Sweden's outburst of Green

MAYBE we should chalk it up to some sort of global warming trend. But Sweden, far up in the northern latitudes, has just experienced a late-summer burgeoning of Green foliage. The Greens Environment Party won enough support in Sunday's elections to cross the 4 percent threshold and enter parliament, the first new party to do so in some 70 years. But no less remarkable in this round of elections, probably the most interesting since the war, was that the Social Democrats did as well as they did.

They have ruled Sweden for most of the past half century. The tide in Europe, however, has been running in favor of more conservative politics. Moreover, the government of Prime Minister Ingvar Carlsson has been troubled by an arms-sale scandal, the resignation of three justice ministers, and controversy over the still-unresolved assassination of former Prime Minister Olof Palme in 1986.

But the Social Democrats lost only a tiny share of the vote, and in alliance with the communists, will have an overall majority - 179 out of 349 seats.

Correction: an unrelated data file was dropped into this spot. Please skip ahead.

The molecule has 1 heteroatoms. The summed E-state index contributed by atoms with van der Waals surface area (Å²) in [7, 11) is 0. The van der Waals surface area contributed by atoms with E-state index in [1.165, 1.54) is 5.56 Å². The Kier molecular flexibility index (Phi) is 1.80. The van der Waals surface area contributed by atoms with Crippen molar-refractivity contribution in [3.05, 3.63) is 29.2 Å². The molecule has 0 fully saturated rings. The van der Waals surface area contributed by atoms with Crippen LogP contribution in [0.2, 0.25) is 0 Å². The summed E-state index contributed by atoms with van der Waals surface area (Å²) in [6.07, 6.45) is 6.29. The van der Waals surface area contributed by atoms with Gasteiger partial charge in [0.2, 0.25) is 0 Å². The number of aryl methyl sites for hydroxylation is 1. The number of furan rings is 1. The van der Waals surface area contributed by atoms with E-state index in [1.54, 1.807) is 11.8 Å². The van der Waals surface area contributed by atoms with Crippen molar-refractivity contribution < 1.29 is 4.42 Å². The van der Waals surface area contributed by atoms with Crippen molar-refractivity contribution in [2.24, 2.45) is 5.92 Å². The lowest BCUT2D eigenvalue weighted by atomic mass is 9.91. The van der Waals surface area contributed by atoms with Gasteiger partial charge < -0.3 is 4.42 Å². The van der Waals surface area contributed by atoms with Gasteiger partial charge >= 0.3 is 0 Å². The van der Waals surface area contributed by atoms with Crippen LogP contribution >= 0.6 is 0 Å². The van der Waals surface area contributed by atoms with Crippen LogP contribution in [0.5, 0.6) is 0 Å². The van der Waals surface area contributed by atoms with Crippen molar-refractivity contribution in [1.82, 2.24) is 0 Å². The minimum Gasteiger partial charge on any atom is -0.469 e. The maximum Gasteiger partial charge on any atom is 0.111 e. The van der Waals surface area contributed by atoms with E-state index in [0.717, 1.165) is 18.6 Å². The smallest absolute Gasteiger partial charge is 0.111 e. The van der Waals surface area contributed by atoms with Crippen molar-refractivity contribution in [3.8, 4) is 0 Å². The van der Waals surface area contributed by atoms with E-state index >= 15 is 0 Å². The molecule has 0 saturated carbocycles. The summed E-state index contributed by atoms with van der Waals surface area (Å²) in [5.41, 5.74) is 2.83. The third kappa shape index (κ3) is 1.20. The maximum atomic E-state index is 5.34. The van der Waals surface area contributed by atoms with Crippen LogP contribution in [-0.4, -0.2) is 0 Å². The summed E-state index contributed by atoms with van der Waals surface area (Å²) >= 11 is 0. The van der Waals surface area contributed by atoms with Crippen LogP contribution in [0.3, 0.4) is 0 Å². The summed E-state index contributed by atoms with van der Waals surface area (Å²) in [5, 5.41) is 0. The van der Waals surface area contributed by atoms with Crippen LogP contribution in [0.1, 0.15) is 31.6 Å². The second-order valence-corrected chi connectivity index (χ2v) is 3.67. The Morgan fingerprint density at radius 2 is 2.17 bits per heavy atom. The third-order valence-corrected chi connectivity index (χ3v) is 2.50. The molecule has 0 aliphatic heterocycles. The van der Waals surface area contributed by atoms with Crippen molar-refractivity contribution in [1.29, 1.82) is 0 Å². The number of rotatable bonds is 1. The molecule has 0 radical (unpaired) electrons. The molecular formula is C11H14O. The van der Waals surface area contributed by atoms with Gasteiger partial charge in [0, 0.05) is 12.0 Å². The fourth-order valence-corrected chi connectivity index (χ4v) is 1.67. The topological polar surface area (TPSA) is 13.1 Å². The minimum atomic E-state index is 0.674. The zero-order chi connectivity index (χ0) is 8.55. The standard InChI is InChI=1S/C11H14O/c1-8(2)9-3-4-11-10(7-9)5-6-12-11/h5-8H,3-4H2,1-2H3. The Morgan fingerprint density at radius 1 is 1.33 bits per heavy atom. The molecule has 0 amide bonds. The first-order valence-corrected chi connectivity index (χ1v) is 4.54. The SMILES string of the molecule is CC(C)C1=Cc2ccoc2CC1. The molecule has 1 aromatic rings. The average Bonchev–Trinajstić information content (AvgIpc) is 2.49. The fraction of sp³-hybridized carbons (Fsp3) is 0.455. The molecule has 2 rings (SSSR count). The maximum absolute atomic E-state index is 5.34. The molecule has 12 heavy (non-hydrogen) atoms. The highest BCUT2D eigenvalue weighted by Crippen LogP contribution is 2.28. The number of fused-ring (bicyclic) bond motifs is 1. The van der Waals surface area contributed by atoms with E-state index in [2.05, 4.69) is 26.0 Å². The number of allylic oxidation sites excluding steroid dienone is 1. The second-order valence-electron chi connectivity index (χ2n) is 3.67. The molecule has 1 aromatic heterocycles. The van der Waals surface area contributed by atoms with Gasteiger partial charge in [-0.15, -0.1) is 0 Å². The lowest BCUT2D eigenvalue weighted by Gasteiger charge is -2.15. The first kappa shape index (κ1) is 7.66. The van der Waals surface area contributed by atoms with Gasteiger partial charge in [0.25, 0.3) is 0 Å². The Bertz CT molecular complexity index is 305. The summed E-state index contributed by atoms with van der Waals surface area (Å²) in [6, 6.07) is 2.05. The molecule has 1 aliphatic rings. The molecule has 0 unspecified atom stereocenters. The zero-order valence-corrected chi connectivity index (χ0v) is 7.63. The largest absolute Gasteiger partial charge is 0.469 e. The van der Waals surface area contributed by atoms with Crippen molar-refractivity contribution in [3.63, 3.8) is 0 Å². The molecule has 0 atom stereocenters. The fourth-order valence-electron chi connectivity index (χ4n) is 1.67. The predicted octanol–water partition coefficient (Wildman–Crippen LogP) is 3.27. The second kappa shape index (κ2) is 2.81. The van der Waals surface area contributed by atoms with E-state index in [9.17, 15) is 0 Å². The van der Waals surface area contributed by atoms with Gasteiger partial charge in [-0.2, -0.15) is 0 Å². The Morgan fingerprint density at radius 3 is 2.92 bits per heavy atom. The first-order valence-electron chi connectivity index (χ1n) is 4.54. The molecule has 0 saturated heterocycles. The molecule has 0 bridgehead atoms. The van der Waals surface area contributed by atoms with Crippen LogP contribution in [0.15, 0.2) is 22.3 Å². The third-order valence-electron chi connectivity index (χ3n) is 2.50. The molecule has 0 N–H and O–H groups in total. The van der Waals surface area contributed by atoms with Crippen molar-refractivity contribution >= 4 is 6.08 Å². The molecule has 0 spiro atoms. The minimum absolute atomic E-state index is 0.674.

The three center-right groups, meanwhile, had their worst showing in 40 years. Interestingly, the Greens picked up many of the votes the center-right lost.

Many Swedes will be hoping that the biggest winner will be the environment, however. Sweden has been prosperous enough not to feel it must choose between protecting the environment and protecting the economy. But the pollution-related deaths of 7,000 seals in the Baltic and North Seas, reports of global warming, and other such discussions have energized the public to demand even stronger environmental controls. The Social Democrats' record is not bad, but they are more closely allied to big business than leftist parties usually are. The turnout for the Greens was an implicit demand that the government control the pollution caused by pulp mills, for instance, and move away from the nuclear power on which Sweden so heavily depends.

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